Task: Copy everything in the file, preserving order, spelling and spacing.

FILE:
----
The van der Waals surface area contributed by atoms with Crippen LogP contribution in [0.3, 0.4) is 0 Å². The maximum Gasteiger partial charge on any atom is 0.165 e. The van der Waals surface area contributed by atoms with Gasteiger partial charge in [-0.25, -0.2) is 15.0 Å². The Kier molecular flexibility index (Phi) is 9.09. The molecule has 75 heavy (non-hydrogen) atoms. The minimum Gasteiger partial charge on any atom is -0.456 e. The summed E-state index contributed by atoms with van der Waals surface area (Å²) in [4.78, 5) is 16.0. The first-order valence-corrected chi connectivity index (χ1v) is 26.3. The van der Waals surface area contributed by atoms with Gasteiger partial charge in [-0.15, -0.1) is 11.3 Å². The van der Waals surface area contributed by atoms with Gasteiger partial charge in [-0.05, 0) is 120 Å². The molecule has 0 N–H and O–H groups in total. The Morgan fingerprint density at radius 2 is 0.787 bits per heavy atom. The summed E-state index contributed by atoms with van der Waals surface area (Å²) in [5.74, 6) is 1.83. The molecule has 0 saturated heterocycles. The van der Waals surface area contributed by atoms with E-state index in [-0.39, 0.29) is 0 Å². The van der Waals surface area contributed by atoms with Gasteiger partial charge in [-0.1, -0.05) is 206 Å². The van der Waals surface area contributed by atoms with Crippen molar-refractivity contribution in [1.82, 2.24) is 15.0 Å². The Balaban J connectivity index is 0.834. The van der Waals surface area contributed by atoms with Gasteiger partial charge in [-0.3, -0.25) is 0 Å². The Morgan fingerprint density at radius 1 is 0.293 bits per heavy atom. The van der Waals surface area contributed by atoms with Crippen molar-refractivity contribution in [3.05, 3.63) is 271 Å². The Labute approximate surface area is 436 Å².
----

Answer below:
The van der Waals surface area contributed by atoms with Crippen LogP contribution in [0.3, 0.4) is 0 Å². The maximum Gasteiger partial charge on any atom is 0.165 e. The van der Waals surface area contributed by atoms with Gasteiger partial charge in [-0.25, -0.2) is 15.0 Å². The Kier molecular flexibility index (Phi) is 9.09. The molecule has 75 heavy (non-hydrogen) atoms. The minimum Gasteiger partial charge on any atom is -0.456 e. The summed E-state index contributed by atoms with van der Waals surface area (Å²) in [4.78, 5) is 16.0. The first-order valence-corrected chi connectivity index (χ1v) is 26.3. The van der Waals surface area contributed by atoms with Gasteiger partial charge in [-0.15, -0.1) is 11.3 Å². The van der Waals surface area contributed by atoms with Gasteiger partial charge in [-0.05, 0) is 120 Å². The molecule has 0 N–H and O–H groups in total. The Morgan fingerprint density at radius 2 is 0.787 bits per heavy atom. The summed E-state index contributed by atoms with van der Waals surface area (Å²) in [5.74, 6) is 1.83. The molecule has 0 saturated heterocycles. The van der Waals surface area contributed by atoms with E-state index in [-0.39, 0.29) is 0 Å². The van der Waals surface area contributed by atoms with Gasteiger partial charge in [-0.1, -0.05) is 206 Å². The van der Waals surface area contributed by atoms with Crippen molar-refractivity contribution in [1.82, 2.24) is 15.0 Å². The Balaban J connectivity index is 0.834. The van der Waals surface area contributed by atoms with Gasteiger partial charge in [-0.3, -0.25) is 0 Å². The Morgan fingerprint density at radius 1 is 0.293 bits per heavy atom. The van der Waals surface area contributed by atoms with Crippen molar-refractivity contribution in [3.05, 3.63) is 271 Å². The Labute approximate surface area is 436 Å².